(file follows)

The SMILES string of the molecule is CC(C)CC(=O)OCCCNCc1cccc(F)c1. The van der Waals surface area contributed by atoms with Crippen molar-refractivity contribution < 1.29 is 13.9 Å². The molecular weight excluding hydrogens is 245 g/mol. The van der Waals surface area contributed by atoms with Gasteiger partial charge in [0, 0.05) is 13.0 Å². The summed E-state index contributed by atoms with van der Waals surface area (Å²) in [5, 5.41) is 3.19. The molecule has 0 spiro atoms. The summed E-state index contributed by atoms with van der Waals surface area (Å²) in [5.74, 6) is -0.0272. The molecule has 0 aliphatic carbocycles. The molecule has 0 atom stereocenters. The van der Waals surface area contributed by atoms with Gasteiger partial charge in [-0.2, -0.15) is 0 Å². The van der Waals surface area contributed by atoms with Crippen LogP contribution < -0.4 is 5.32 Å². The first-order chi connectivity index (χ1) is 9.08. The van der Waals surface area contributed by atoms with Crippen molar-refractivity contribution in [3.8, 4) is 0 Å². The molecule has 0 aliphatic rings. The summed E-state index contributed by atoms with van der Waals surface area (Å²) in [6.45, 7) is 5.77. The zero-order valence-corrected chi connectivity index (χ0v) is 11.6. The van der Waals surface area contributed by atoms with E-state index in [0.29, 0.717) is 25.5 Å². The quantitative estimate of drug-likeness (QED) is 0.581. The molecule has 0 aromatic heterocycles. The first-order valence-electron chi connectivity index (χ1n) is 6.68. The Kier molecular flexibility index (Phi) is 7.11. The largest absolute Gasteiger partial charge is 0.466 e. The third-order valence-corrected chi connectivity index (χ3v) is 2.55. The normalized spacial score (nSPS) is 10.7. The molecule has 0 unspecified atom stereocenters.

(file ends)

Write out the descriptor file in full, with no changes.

The SMILES string of the molecule is CC(C)CC(=O)OCCCNCc1cccc(F)c1. The van der Waals surface area contributed by atoms with Crippen molar-refractivity contribution < 1.29 is 13.9 Å². The molecular weight excluding hydrogens is 245 g/mol. The van der Waals surface area contributed by atoms with Gasteiger partial charge in [0, 0.05) is 13.0 Å². The summed E-state index contributed by atoms with van der Waals surface area (Å²) in [5, 5.41) is 3.19. The molecule has 0 spiro atoms. The summed E-state index contributed by atoms with van der Waals surface area (Å²) in [5.74, 6) is -0.0272. The molecule has 0 aliphatic carbocycles. The molecule has 0 atom stereocenters. The van der Waals surface area contributed by atoms with Gasteiger partial charge in [-0.2, -0.15) is 0 Å². The van der Waals surface area contributed by atoms with Crippen LogP contribution < -0.4 is 5.32 Å². The first-order chi connectivity index (χ1) is 9.08. The van der Waals surface area contributed by atoms with Crippen molar-refractivity contribution in [3.8, 4) is 0 Å². The molecule has 0 aliphatic rings. The summed E-state index contributed by atoms with van der Waals surface area (Å²) in [6.45, 7) is 5.77. The zero-order valence-corrected chi connectivity index (χ0v) is 11.6. The van der Waals surface area contributed by atoms with E-state index in [0.29, 0.717) is 25.5 Å². The quantitative estimate of drug-likeness (QED) is 0.581. The molecule has 0 aromatic heterocycles. The first-order valence-electron chi connectivity index (χ1n) is 6.68. The Kier molecular flexibility index (Phi) is 7.11. The largest absolute Gasteiger partial charge is 0.466 e. The third-order valence-corrected chi connectivity index (χ3v) is 2.55. The normalized spacial score (nSPS) is 10.7. The molecule has 0 unspecified atom stereocenters.